Fifty-eighth Report of Session 2017-19 Contents

Instruments reported

At its meeting on 8 May 2019 the Committee scrutinised a number of Instruments in accordance with Standing Orders. It was agreed that the special attention of both Houses should be drawn to nine of those considered. The Instruments and the grounds for reporting them are given below. The relevant Departmental memoranda, are published as appendices to this report.

1S.I. 2019/518: Reported for requiring elucidation and for defective drafting

Railways (Access, Management and Licensing of Railway Undertakings) (Amendments etc.) (EU Exit) Regulations 2019

1.1The Committee draws the special attention of both Houses to these Regulations on the ground that they require elucidation in one respect and are defectively drafted in two respects.

1.2This instrument prospectively amends retained EU law relating to railways to correct deficiencies arising from Brexit. Regulations 49 to 58 amend Commission Implementing Regulation (EU) 2015/909, which sets out how to calculate costs directly incurred as a result of operating a train service for the purpose of setting charges for the use of railway infrastructure. Article 7 of this EU Regulation allows for a simplified calculation in some circumstances, but only below a specified cost limit that is expressed in Euros. The Committee asked the Department for Transport to explain why this instrument does not convert that amount to Sterling, in the same way as other EU Exit instruments have done. In a memorandum printed at Appendix 1, the Department explains that this is done to prevent divergence between the UK and EU cost limits and thereby avoid the risk of different rules applying on the UK and EU sides of the same cross-border train service. The Committee accepts the explanation and accordingly reports the Regulations for elucidation, provided in the Department’s memorandum.

1.3The Committee also noticed that two references in the Regulations appear to be incorrect. In regulation 68(a)(i), there is a seemingly pointless duplication of sub-paragraphs in the reference to “regulation 23(4) to (10), (9) and (10)”; and regulation 82 refers to a non-existent provision of the Railways Infrastructure (Access, Management and Licensing of Railway Undertakings) Regulations (Northern Ireland) 2016. The Committee asked the Department to confirm that these references are incorrect. In its memorandum, the Department confirms that they are and undertakes to correct them at the earliest opportunity. The Committee accordingly reports regulations 68(a)(i) and 82 for defective drafting, acknowledged by the Department.

2S.I. 2019/644: Reported for requiring elucidation

Greenhouse Gas Emissions Trading Scheme (Amendment) (No. 2) Regulations 2019

2.1The Committee draws the special attention of both Houses to these Regulations on the ground that they require elucidation in one respect.

2.2These Regulations amend the EU Emissions Trading System compliance cycle deadline for UK participants for the 2018 scheme year. The preamble recites that consultation was carried out in accordance with section 2(4) of the Pollution Prevention and Control Act 1999 (which includes public consultation); but the Explanatory Memorandum states (at paragraph 10.2) that no formal public consultation has taken place. The Committee asked the Department for Business, Energy and Industrial Strategy to explain which is correct. In a memorandum printed at Appendix 2, the Department explains that it carried out the necessary statutory consultation but that no public consultation was included as part of that process. The Secretary of State did not consider it appropriate to consult representative bodies because of the urgency of these Regulations and the negligible administrative impacts foreseen on operators. The Committee accordingly reports these Regulations for elucidation, provided in the Department’s memorandum.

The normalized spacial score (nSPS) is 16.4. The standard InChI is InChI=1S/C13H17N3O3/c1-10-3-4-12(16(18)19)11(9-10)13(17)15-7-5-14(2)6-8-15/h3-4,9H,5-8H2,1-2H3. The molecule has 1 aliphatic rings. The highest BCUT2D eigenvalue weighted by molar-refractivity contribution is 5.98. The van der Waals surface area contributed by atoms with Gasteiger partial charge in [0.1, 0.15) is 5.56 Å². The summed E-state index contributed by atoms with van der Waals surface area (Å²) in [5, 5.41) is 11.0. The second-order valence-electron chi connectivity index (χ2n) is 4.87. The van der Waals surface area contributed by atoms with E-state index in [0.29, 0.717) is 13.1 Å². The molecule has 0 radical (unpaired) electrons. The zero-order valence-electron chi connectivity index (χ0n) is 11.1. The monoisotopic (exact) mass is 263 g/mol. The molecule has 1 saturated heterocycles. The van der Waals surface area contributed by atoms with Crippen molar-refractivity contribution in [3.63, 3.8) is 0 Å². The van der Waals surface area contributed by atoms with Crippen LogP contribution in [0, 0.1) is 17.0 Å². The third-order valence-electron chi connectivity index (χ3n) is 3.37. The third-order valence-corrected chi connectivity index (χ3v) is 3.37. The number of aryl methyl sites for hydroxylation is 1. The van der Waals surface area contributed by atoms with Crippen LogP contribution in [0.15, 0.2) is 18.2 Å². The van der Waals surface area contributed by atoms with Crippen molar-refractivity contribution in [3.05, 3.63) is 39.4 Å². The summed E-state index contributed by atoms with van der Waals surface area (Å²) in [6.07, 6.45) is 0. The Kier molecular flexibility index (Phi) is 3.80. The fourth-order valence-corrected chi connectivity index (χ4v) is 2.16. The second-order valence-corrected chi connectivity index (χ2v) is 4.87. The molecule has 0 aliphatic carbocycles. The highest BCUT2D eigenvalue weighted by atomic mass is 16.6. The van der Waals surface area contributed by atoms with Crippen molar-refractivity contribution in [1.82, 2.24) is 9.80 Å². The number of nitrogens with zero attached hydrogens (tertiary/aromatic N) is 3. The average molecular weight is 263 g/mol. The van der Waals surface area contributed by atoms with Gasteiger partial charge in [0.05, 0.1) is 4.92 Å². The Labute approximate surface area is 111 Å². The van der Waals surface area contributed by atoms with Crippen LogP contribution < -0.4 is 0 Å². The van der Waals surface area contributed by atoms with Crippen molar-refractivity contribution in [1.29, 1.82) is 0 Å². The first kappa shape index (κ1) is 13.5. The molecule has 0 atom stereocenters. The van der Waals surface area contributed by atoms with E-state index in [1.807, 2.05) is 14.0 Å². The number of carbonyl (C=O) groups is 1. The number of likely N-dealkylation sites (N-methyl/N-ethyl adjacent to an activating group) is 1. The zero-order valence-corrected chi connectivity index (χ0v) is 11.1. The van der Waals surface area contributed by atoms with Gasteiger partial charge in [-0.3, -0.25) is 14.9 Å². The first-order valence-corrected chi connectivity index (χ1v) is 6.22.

3S.I. 2019/652: Reported for doubtful vires and for defective drafting

Food and Feed Hygiene and Safety (Amendment) (Northern Ireland) (EU Exit) Regulations 2019

3.1The Committee draws the special attention of both Houses to these Regulations on the ground that there appears to be doubt whether they are intra vires and that they are defectively drafted in several respects.

3.2These Regulations make technical amendments to instruments relating to food and feed hygiene and safety in Northern Ireland to deal with deficiencies arising from the withdrawal of the United Kingdom from the European Union. The Committee asked the Department of Health and Social Care (who forwarded the request to the Food Standards Agency in Northern Ireland) to explain why the text of this instrument is different to the text of the instrument laid for sifting and consequently how paragraph 3(2) of Schedule 7 to the European Union (Withdrawal) Act 2018 has been satisfied.

3.3In a memorandum printed at Appendix 3, the Department explains that an earlier draft of the instrument was sent to the Minister for signing in error. Paragraph 3(2) of Schedule 7 to the European Union (Withdrawal) Act 2018 states that a Minister may not make an instrument under section 8(1) of the 2018 Act subject to the negative procedure unless the Minister has laid a draft of the instrument (and accompanying memorandum) before each House of Parliament and the relevant Committees in both Houses have made a recommendation as to the appropriate procedure for the instrument within the relevant period or the relevant period has expired. An instrument made in a different form to the instrument laid before each House under paragraph 3(2) does not comply with that paragraph. The Committee accordingly reports these Regulations for appearing to be of doubtful vires.